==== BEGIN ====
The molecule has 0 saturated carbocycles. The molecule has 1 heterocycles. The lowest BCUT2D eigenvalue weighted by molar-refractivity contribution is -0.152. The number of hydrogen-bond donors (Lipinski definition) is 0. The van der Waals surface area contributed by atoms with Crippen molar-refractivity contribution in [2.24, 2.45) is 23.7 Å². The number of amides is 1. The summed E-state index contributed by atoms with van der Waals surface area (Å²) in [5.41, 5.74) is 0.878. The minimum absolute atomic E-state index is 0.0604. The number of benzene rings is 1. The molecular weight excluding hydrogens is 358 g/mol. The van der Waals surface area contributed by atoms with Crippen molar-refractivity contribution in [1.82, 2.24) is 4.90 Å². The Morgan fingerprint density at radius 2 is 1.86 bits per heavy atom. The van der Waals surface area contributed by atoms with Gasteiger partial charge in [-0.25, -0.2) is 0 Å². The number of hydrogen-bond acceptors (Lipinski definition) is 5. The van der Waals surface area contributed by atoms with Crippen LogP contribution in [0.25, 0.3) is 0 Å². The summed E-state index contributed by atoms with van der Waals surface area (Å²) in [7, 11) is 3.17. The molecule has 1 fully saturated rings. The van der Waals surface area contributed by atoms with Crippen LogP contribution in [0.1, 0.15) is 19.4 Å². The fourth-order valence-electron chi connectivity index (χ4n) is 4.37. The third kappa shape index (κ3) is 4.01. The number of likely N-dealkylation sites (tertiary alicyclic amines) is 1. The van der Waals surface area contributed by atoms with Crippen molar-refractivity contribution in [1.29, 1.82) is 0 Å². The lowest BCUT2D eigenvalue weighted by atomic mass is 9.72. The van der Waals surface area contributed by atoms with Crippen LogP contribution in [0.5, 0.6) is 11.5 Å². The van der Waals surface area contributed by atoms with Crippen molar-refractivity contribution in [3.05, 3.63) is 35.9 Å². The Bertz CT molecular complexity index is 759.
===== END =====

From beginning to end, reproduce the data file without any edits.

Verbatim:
The molecule has 0 saturated carbocycles. The molecule has 1 heterocycles. The lowest BCUT2D eigenvalue weighted by molar-refractivity contribution is -0.152. The number of hydrogen-bond donors (Lipinski definition) is 0. The van der Waals surface area contributed by atoms with Crippen molar-refractivity contribution in [2.24, 2.45) is 23.7 Å². The number of amides is 1. The summed E-state index contributed by atoms with van der Waals surface area (Å²) in [5.41, 5.74) is 0.878. The minimum absolute atomic E-state index is 0.0604. The number of benzene rings is 1. The molecular weight excluding hydrogens is 358 g/mol. The van der Waals surface area contributed by atoms with Crippen molar-refractivity contribution in [1.82, 2.24) is 4.90 Å². The Morgan fingerprint density at radius 2 is 1.86 bits per heavy atom. The van der Waals surface area contributed by atoms with Gasteiger partial charge in [-0.25, -0.2) is 0 Å². The number of hydrogen-bond acceptors (Lipinski definition) is 5. The van der Waals surface area contributed by atoms with Crippen LogP contribution in [0.25, 0.3) is 0 Å². The summed E-state index contributed by atoms with van der Waals surface area (Å²) in [7, 11) is 3.17. The molecule has 1 fully saturated rings. The van der Waals surface area contributed by atoms with Crippen LogP contribution in [0.1, 0.15) is 19.4 Å². The fourth-order valence-electron chi connectivity index (χ4n) is 4.37. The third kappa shape index (κ3) is 4.01. The number of likely N-dealkylation sites (tertiary alicyclic amines) is 1. The van der Waals surface area contributed by atoms with Crippen molar-refractivity contribution in [1.29, 1.82) is 0 Å². The lowest BCUT2D eigenvalue weighted by atomic mass is 9.72. The van der Waals surface area contributed by atoms with Crippen LogP contribution in [0.5, 0.6) is 11.5 Å². The van der Waals surface area contributed by atoms with Crippen molar-refractivity contribution in [3.05, 3.63) is 35.9 Å². The Bertz CT molecular complexity index is 759.